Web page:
Following the publication of Labour's new domestic energy efficiency strategy, Alan Whitehead takes aim at the scandalous loophole that will allow landlords to keep renting the coldest and most inefficient homes
If you are a landlord and you are about to let out your property, you may know (or you should know) that as from the beginning of April of this year, you have needed an energy Performance Certificate for your property, and you will not be able to let it out if that certificate shows your property is below band E.
This is all very good, at least from an energy efficiency and a tenants point of view. Heating an F or G rated property is a nightmare - the cost will be some £600 more than even an E rated house, and overall more than £1,000 more than the average home. It is no wonder that there are 280,000 people living in fuel poverty in England and Wales, mostly in homes rated F or G. These really cold and hard to heat properties lie substantially in the private rented sector.
The requirement to ensure that landlords now adhere to minimum energy efficiency standards in properties they are letting out comes from the 2011 Energy Act. I was a member of the Bill Committee at the time, and a number of us on the committee wanted the date for the new provision to be not later than 2016. No, we were told, it should be 2018 to allow landlords time to adapt and do the necessary work on their properties.
So that's all right, then, better late than never, but at least it's here now, and woe betide those landlords who don't bring their properties up to scratch.
Except that is, unfortunately, not how it is. The reason you have probably not done anything about bringing your property up to scratch if you are that F or G rated house-owning landlord, is that after the Bill became law, the government spent four of the seven years between then and now thinking about how to bring the new law into practical being. They decided after four years of head scratching, that landlords should have a sort of, notional, limit of £5,000 for spending on uprating properties to band E, but that if they availed themselves of a fabulous Green Deal Finance Plan to get the work done, then that would cover the notional limit and they would be regarded as complying. Job done; the regulations were promulgated in 2015, writing Green Deal Finance Plans into the regulations.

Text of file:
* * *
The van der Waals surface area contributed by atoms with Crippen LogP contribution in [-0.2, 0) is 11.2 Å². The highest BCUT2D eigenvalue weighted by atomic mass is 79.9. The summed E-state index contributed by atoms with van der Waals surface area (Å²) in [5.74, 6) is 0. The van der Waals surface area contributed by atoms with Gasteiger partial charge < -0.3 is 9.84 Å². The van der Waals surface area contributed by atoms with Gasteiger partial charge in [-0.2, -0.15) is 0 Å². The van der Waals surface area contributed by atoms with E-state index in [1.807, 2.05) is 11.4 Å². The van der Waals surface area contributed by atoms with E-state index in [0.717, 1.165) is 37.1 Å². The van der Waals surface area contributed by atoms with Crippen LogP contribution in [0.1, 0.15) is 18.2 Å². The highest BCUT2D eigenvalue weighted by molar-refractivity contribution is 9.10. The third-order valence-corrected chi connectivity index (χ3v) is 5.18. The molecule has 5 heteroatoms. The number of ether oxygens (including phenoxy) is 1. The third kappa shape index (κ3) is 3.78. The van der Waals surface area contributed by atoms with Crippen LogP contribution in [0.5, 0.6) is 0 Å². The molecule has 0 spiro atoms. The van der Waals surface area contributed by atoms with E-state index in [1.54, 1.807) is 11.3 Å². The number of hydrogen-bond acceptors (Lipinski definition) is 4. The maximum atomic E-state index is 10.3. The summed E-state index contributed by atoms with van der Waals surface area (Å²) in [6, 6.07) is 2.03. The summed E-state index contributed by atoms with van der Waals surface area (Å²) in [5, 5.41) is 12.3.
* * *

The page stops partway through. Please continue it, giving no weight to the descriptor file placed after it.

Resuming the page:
This was though, very shortly before the government decided that Green Deal had been such a catastrophe in practice that they were pulling the plug on it. Or to give a precise chronology:
1. Government legislates to pin landlords energy improvements on Green Deal March 2015.
2. Government pulls the plug on Green Deal July 2015.
All of which leaves the spanking new start date for the new regulation pretty much dead in the water, since you are unlikely to be able to enforce a regulation citing something that landlords cannot do.
So, three long years have passed since this apparent impasse became manifest. And the government has now come up with a new plan: pass a new set of regulations which scrap the requirement for landlords to take out a Green Deal plan, and instead require them to spend not more than £2,500 (half the original notional sum) after which they would be exempt from the requirements even if that expenditure doesn't actually bring the property up to Band E. That's what they have just consulted on and appear to be about to go ahead with.
This, however, seems to be getting a little lost as far as the original purpose of the legislation was concerned (and I should say about as lost as you probably are now given this meandering saga…).
The aim was to get properties up to at least band E by about now, so that F and G properties - the really leaky, and frankly virtually uninhabitable homes - were off the country's books, at least in the private rented sector. Estimates were that over 70 per cent of those properties would be uprated to band E with the original requirements in place. The new proposals look like - according to the impact assessment on the consultation - they will only cover 30 per cent of the substandard properties. So landlords, if you are still reading this, spend up to £2,500 (about two and a half months rent in my part of the world) and even if you are then the owner of a still leaky, cold, hard to heat home, you're in the clear with the new regulations.
All of which in turn should be pretty worrying to anyone who has followed the publication of the recent Clean Growth Plan, which sets out, among other things what the ambition is for energy efficiency in homes as part of their contribution to measures to reduce CO2 emissions and meet the terms of the fifth carbon budget.
The ambition for the 2.5 million 'fuel poor homes' is to have them improved 'to energy efficiency rating C or better by 2030'. That might be a bit difficult to achieve even with demanding standards, but it is undoubtedly made rather more challenging by the presence of hundreds of thousands of mostly fuel poor homes in private rented hands sanctioned by the new legislation as permanently below standard, with nothing anyone else can do about it.
Alan Whitehead is Shadow Energy and Clean Growth Minister and Labour MP for Southampton Test